Motor vehicle registries – 2013–14 to 2021–22 financial years data-matching program protocol
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Motor vehicle registries – 2013-14 to 2021-22 financial years data-matching program protocol.
What the program protocol is about
The Australian Taxation Office (ATO) motor vehicle registries data-matching program has been operating for 16 years in various iterations.
- consolidates the two existing motor vehicles registries data-matching programs
- 2013–14 to 2015–16 financial years program (published 16/12/2014)
- 2016–17 to 2018–19 financial years program (published 13/04/2018)
- outlines our intention to continue collecting motor vehicle registries data for the additional period of the 2019–20 to 2021–22 financial years.
The motor vehicle registries data-matching program has been developed to assess the overall tax compliance of individuals and businesses involved in buying and selling motor vehicles. We will match the data provided by state and territory motor vehicle registry authorities against ATO taxpayer records, with the intent of identifying those who are not participating in the tax and superannuation system by meeting their registration, reporting, lodgment and payment obligations.
Information will be acquired from state and territory motor vehicle registry authorities where their records indicate both:
- a vehicle has been transferred or newly registered during the 2019–20, 2020–21 and 2021–22 financial years
- the purchase price or market value is equal to or greater than $10,000. This threshold was determined by review of vehicle prices trends and cost/benefit assessment.
The data acquired will allow compliance checks of luxury car tax, fringe benefits tax and fuel schemes. It will also identify higher risk taxpayers with outstanding lodgments and those with undeclared income whose asset holdings may not be proportionate to their declared financial position.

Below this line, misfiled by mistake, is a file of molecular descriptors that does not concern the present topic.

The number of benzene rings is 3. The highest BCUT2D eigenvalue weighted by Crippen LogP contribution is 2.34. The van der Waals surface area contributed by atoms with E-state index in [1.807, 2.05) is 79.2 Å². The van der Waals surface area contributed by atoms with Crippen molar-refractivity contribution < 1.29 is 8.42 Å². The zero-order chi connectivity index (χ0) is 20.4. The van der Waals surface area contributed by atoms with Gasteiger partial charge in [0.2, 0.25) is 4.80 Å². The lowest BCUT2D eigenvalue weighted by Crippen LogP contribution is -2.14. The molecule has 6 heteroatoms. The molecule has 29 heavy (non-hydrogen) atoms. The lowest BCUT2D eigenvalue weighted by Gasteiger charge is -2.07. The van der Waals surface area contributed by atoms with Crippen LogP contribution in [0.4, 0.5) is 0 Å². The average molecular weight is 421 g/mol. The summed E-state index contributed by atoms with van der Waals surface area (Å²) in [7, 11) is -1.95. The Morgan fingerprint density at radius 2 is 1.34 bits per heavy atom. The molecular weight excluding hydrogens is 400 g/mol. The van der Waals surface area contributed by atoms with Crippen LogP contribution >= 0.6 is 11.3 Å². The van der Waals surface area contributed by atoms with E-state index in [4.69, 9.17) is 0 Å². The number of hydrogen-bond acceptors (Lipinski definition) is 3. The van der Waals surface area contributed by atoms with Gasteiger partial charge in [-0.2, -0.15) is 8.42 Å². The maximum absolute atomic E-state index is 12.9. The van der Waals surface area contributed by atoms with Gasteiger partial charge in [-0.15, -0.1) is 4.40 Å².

Our data-matching programs follow the Office of the Australian Information Commissioner’s (OAIC) Guidelines on data matching in Australian Government administration (2014). The guidelines assist Australian Government agencies to use data matching as an administrative tool in a way that complies with the Australian Privacy Principles (APPs) and the Privacy Act 1988 (Privacy Act), and are consistent with good privacy practice.
The ATO has responsibility to protect public revenue and to maintain community confidence in the integrity of the tax system. Our data-matching programs assist us to undertake these responsibilities.
Why we look at motor vehicle registries data
The motor vehicle registries data-matching program will allow us to identify and address tax risks, including:
- fringe benefit tax compliance activities
- providing a holistic view of a taxpayer's financial position
- supporting our compliance areas with modelling and case identification
- supporting taskforce programs including the shadow economy.
Note: The term ‘black economy’ has now changed to shadow economy. This change reflects the Organisation for Economic Co-operation and Development’s (OECD) definition of unreported or dishonest economic activity.
The objectives of this data-matching program are to: